This Week in Science

Science  19 Apr 1996:
Vol. 272, Issue 5260, pp. 329
  1. Paleoindian life in the Amazon rainforest

    Sites in North America, such as Clovis, indicate the emergence approximately 11,000 years ago of a culture based on hunting large game over open habitats. Consistent evidence for the situation in South America for this same period has been more difficult to obtain. Roosevelt et al. (p. 373; see cover and the news story by Gibbons, p. 346) surveyed several Amazonian sites and found evidence from a cave campsite for a culture based on tropical floodplain and forest foraging. This site, which appears to have been occupied between 10,000 and 11,200 years ago, revealed finely chipped stone tools and stylized rock paintings.

  2. Clues to continents


    When two oceanic plates collide, one plate is usually forced to subduct beneath the other. Earthquakes and volcanism occur as the plates grind against each other, eventually forming an oceanic island arc. Suyehiro et al. (p. 390) used local seismicity along with a reflection and refraction survey to model the structure of the crust and upper mantle beneath the Izu-Ogasawara island arc. A relatively high velocity granitic zone was found at mid-crustal levels, which suggests that continental crust may be derived from oceanic subducting slabs. Such a mechanism might help explain how continents formed.

  3. Holding fast

    Diamond coatings are desirable on metal and metal carbide parts as hard, wear-resistant coatings, but adherence of such films on these substrates is often poor, in part because the different thermal expansion properties of the coating and the substrate. Singh et al. (p. 396) pretreated the substrate by laser-induced microroughening and improved the adherence of diamond coating as measured by scratch and indentation tests.

  4. Evading NO

    Bacteria that infect a host have their own mechanisms of deflecting the host's defenses. De Groote et al. (p. 414) report that Salmonella typhimurium protects itself from noxious nitric oxide (NO) produced by the cells of infected mice by producing homocysteine. The homocysteine apparently accepts transfer of nitrosonium from S-nitrosothiols, thus diverting NO away from sensitive cellular targets. Mutant bacteria that fail to synthesize homocysteine were more susceptible to NO donor compounds and were less virulent in mice. Accumulation of homocysteine occurs in association with human vascular and neurological disease, and its interaction with signals mediated by NO could represent a mechanism for these effects.

  5. Steroids in plant development

    In animals, steroid hormones are crucial in development, but the physiological role of plant steroids has been unclear. Li et al.(p. 398; see the Perspective by Russell, p. 370) now show that a mutation in the DET2 gene in Arabidopsis, which is similar in sequence to genes for mammalian steroid 5 α-reductases, leads to defects in light-regulated developmental steps. However, the mutants can be rescued by application of the plant steroid brassinolide. These results suggest a role for plant steroids in the transduction of light-mediated developmental signals.

  6. View to a killer

    Homology between the Lag3 gene, which is expressed in activated natural killer (NK) cells and stimulated T cells, and the CD4 gene suggested that its product, LAG3, might be involved in controlling T cell responses. Miyazaki et al. (p. 405) produced Lag3 knockout mice and found that these mice are apparently normal except for defects in the killing of certain target tumor cells by NK cells; the killing of nontransformed cells deficient in major histocompatibility complex class I molecules still occurred. These results suggest multiple NK pathways and that LAG3 acts as receptor or coreceptor for defining these modes.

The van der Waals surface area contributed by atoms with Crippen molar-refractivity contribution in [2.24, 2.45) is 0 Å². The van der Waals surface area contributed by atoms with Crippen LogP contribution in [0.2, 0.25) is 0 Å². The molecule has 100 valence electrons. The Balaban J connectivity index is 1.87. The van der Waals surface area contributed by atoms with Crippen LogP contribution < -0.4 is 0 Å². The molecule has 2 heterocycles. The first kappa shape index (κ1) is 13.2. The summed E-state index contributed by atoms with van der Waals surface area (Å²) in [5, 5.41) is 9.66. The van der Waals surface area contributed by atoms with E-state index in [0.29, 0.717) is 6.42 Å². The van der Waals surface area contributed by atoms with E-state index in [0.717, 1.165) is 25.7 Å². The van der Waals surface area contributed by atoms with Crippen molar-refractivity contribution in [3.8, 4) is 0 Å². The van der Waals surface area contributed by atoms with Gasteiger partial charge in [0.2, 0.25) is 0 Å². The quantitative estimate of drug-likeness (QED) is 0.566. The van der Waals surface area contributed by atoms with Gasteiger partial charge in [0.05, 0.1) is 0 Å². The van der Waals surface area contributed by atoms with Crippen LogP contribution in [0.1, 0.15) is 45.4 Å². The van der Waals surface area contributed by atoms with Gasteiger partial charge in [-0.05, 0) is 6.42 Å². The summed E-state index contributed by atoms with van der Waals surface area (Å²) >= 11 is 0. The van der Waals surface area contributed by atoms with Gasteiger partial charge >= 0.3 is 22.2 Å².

7. Histones and transcription

    Modifications of histone proteins bound to DNA are thought to influence the access of transcription factors to regulatory sites in the DNA. Inhibition of histone deacetylase in mammalian cells causes arrest of the cell cycle in G1 or G2 phase. Taunton et al. (p. 408; see the Perspective by Wolffe, p. 371) have purified and cloned the histone deacetylase catalytic subunit from human Jurkat T cells. The predicted protein is similar to RPD3, a transcription factor from yeast. These results help to explain how regulatory modification of histones contributes to transcriptional regulation at specific promoters.

  8. Following a lead

    During development of the vertebrate brain, cortical neurons migrate away from their birthplaces to form the distinctive layers of the mature brain. The neurons follow routes defined by fibers of glial cells. Zheng et al. (p. 417) find that the protein astrotactin, known to aid this guided migration in the cerebellum, is expressed in various parts of the brain where laminar structures are formed by migrating neurons. Astrotactin mediates the interaction between migrating neuron and guiding glial cell fiber.

  9. Links to LTP

    In mammals, stable changes in sensory input can induce changes in the brain itself. The relation between such experience-dependent plasticity and molecular responses to stimulation, such as the long-term potentiation (LTP) seen at individual synapses, has been unclear. Glazewski et al. (p. 421) find that adult, but not adolescent, mice lacking the gene for α-CaMKII, a protein known to be involved in LTP, show less than normal modulation of their cortical response when sensory input from their whiskers is changed, thus linking LTP and experience-dependent plasticity.

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